The first Boston Charter Day celebration took place on September 7, 2001 when the Massachusetts Historical Society and the Rappaport Institute hosted a panel discussion at the MHS in Boston. At the event, Governor Jane M. Swift issued an official proclamation naming September 7 “Boston Charter Day.” Speakers included the Reverend Peter Gomes of Harvard University, Professor Thomas O’Connor of Boston College, and Professor Will Holton of Northeastern University.
During the 1620s, the two main settlements in modern-day Massachusetts were Plymouth and Salem. The area in between was sparsely populated. What we now know as Boston was called Shawmut by the Native Americans and Trimountaine by the colonists. William Blackstone (or Blaxton), an agent for Robert Gorges, was its sole white inhabitant. Blackstone was a graduate of Emmanuel College, Cambridge University and the roommate of Isaac Johnson, the primary investor in the Massachusetts Bay Colony. Johnson married Lady Arbella Clinton-Fiennes, sister of the the 4th Earl of Lincoln.
In 1630, a Puritan fleet of 11 ships with nearly 1,000 passengers sailed for New England. Their flagship was the Arbella, named after Lady Arbella, and their leader was Governor John Winthrop. Midway through the voyage, Winthrop made his famous speech: “We must be knit together in this work as one man, … we must delight in each other, make others’ conditions our own, rejoice together, mourn together, labor and suffer together … for we must consider that we shall be as a city upon a hill, the eyes of all people are upon us.” With this ringing charge, the fleet landed … at Salem.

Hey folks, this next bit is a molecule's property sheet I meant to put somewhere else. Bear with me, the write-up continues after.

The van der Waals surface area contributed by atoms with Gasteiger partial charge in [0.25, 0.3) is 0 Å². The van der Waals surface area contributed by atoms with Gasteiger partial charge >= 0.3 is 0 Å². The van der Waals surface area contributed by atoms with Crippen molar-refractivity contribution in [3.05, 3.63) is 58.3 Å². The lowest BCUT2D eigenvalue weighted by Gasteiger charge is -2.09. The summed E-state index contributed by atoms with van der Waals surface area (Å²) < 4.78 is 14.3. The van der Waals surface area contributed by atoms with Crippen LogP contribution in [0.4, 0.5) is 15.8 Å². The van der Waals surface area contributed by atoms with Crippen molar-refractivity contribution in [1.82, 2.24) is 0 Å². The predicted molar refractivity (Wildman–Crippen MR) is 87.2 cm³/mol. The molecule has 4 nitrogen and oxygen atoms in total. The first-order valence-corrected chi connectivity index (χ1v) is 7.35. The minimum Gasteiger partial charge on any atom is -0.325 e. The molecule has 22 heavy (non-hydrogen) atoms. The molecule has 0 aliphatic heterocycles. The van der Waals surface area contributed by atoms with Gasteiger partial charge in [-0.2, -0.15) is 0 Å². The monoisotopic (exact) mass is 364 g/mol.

The settlers soon found that Salem was in no condition to take on another thousand residents. Food was scarce, so the new colonists moved down the coast. Because of abysmal living conditions, 200 had died by the time the group reached modern-day Charlestown. Meanwhile, Native Americans had told Blackstone of the settlers’ suffering. Blacstone, who made use of a pure spring on Trimountaine, saw that access to clean water would vastly improve the Puritans’ condition. He made contact with Isaac Johnson and told him the group needed no second bidding to move across the river to Trimountaine.
Many of the Puritan settlers had come from Boston in Lincolnshire, England, a port city that would contribute ten percent of its population – including five future Governors – to Massachusetts. One Bostonian, Thomas Dudley, who served as steward to the Earl of Lincoln and latter became Governor of the Massachusset Bay Colony, suggested that Trimountaine be renamed after the English city. The Court agreed, and on September 7, 1630, the new town of Boston came officially into existence as the capital of the Massachusetts Bay Colony.
The name Boston itself comes from a 7th-century monk named St. Botulph or Botolph. Botulph, whose name means “boat helper,” opened a monastery at what may have been the future location of Boston, Lincolnshire. Whether the monastery was there or elsewhere, the church in Boston attained the name of St. Botolph’s, and it is probable that “Boston” is a shortening of “Botolph’s town".
Massachusetts was soon established as the nucleus of the rapidly growing colony. The town’s humble origins became lost in its rapid growth as William Blackstone sought the refuge of the wilderness and moved on to what is now the town of Blackstone on the Rhode Island border. Yet the names of Tremont Street (for Trimountaine) and St. Botolph Street serve as a reminder that Boston’s early legacy is still with us today.